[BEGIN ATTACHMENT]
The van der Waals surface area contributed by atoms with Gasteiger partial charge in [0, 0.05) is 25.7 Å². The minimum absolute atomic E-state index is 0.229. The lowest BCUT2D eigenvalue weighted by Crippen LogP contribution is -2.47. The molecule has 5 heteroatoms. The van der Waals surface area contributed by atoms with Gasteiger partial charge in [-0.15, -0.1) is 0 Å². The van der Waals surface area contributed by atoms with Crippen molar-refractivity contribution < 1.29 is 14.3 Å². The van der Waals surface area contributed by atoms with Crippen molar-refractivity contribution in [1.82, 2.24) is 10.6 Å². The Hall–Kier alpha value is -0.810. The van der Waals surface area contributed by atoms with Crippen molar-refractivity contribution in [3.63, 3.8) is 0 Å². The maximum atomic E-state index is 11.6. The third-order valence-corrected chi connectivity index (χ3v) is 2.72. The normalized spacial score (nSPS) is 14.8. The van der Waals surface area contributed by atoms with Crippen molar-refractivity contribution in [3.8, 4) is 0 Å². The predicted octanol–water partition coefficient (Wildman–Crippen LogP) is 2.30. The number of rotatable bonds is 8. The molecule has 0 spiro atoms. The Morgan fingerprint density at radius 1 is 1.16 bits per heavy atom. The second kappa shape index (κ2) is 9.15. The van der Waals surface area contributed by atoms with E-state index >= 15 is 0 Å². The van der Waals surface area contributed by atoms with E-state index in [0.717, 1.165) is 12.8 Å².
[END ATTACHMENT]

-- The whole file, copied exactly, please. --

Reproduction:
The van der Waals surface area contributed by atoms with Gasteiger partial charge in [0, 0.05) is 25.7 Å². The minimum absolute atomic E-state index is 0.229. The lowest BCUT2D eigenvalue weighted by Crippen LogP contribution is -2.47. The molecule has 5 heteroatoms. The van der Waals surface area contributed by atoms with Gasteiger partial charge in [-0.15, -0.1) is 0 Å². The van der Waals surface area contributed by atoms with Crippen molar-refractivity contribution < 1.29 is 14.3 Å². The van der Waals surface area contributed by atoms with Crippen molar-refractivity contribution in [1.82, 2.24) is 10.6 Å². The Hall–Kier alpha value is -0.810. The van der Waals surface area contributed by atoms with Crippen molar-refractivity contribution in [3.63, 3.8) is 0 Å². The maximum atomic E-state index is 11.6. The third-order valence-corrected chi connectivity index (χ3v) is 2.72. The normalized spacial score (nSPS) is 14.8. The van der Waals surface area contributed by atoms with Crippen molar-refractivity contribution in [3.8, 4) is 0 Å². The predicted octanol–water partition coefficient (Wildman–Crippen LogP) is 2.30. The number of rotatable bonds is 8. The molecule has 0 spiro atoms. The Morgan fingerprint density at radius 1 is 1.16 bits per heavy atom. The second kappa shape index (κ2) is 9.15. The van der Waals surface area contributed by atoms with E-state index >= 15 is 0 Å². The van der Waals surface area contributed by atoms with E-state index in [0.717, 1.165) is 12.8 Å².